Nature has no choice but to bring forth a hell upon evil cubelessness. Know it to be of your own making.
Again you are simply wrong by a power of 4/3. Cubelessness is evil, Cubeness is evil^3, convert to Hypercubism or you will bring forth hell upon your self. Hell, exists is a place we can't reach, namely a forth direction or dimension. That is where hell resides and will come forth from a forth direction.... you've been forth warned.
A mother and baby are the same age, as a 1 day old baby has a 1 day old mother.
Ok, I have to hand it to you Mr. Ray for this one. I agree entirely.
Honestly the mother quote is pretty good. Think about it. If you want even more fun take a look at the guys HTML. Played havoc in my WYSIWYG editor (outlook) when quoting it.
Norton SystemWorks product activation
Posted Saturday, July 16, 2005 7/16/2005 12:52:00 PM
So overall the experience not that painful and it works now but should I really have to make a phone call to use a piece of software that I bought in a store? Did I have to give my name, address, and e-mail? And why did the product registration fail in the first place? I think most likely it was that somebody has used this product key already. So if the Symantec people just reset the product key every time someone calls then what is the use? They had no way to verify who I was or weather or not I actually had purchased the product. What's the point? Doesn't seam like it is going to stop the pirates, is going to cause inconvenience for legitimate customers, and they have to spend money on the support staff to answer the phones. Is it really worth it?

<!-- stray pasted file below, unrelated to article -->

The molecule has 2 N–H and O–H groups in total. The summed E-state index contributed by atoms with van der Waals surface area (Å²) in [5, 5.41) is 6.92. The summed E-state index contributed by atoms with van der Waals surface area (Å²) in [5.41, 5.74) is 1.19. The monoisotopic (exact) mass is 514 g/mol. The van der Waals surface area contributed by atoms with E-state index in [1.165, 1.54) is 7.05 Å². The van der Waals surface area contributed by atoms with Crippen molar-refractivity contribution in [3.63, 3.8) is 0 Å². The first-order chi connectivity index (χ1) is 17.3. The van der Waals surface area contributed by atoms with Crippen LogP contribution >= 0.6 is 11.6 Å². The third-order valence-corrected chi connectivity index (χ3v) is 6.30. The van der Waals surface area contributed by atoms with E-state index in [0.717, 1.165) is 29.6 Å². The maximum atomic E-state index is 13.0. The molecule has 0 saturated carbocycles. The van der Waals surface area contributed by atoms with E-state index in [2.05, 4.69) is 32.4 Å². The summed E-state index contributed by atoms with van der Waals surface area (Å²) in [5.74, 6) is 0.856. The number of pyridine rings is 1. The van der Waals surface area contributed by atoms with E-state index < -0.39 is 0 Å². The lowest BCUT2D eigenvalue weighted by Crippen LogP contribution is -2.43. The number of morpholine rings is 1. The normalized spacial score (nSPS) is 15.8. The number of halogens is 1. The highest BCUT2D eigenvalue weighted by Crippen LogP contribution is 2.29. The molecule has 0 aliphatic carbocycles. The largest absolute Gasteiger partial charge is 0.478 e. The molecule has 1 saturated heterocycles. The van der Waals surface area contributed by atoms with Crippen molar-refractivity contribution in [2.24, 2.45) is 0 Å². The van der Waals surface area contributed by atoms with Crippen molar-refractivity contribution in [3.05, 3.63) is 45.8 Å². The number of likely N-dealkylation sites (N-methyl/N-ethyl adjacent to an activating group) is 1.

SCIFI.COM | Battlestar Galactica
Posted Friday, July 15, 2005 7/15/2005 09:41:00 AM
[Edit: Great plot summary here]
Posted Thursday, July 14, 2005 7/14/2005 01:54:00 PM
Black as a thousand midnights
Posted Monday, July 11, 2005 7/11/2005 10:56:00 PM
As cold as a thousand ice cubes. (each cube is less then 0C (270 K) so 1000 should be about 270,000 C or 45 times as hot as the outer surface of the sun).
As quiet as a thousand mice. (a quiet room is 40 dB or 10^-8 W/m^2. If we take this as the intensity of a mouse then a thousand would be about 10^-5 W/m^2 or 70 dB, almost shouting).
As empty as a thousand vacuums. (can you get less stuff then nothing?).
Slow as a thousand turtles (a thousand turtles traveling at 4 mph all travel at 4 mph but if we add that would be 4,000 mph, about twice the SR-71 speed record).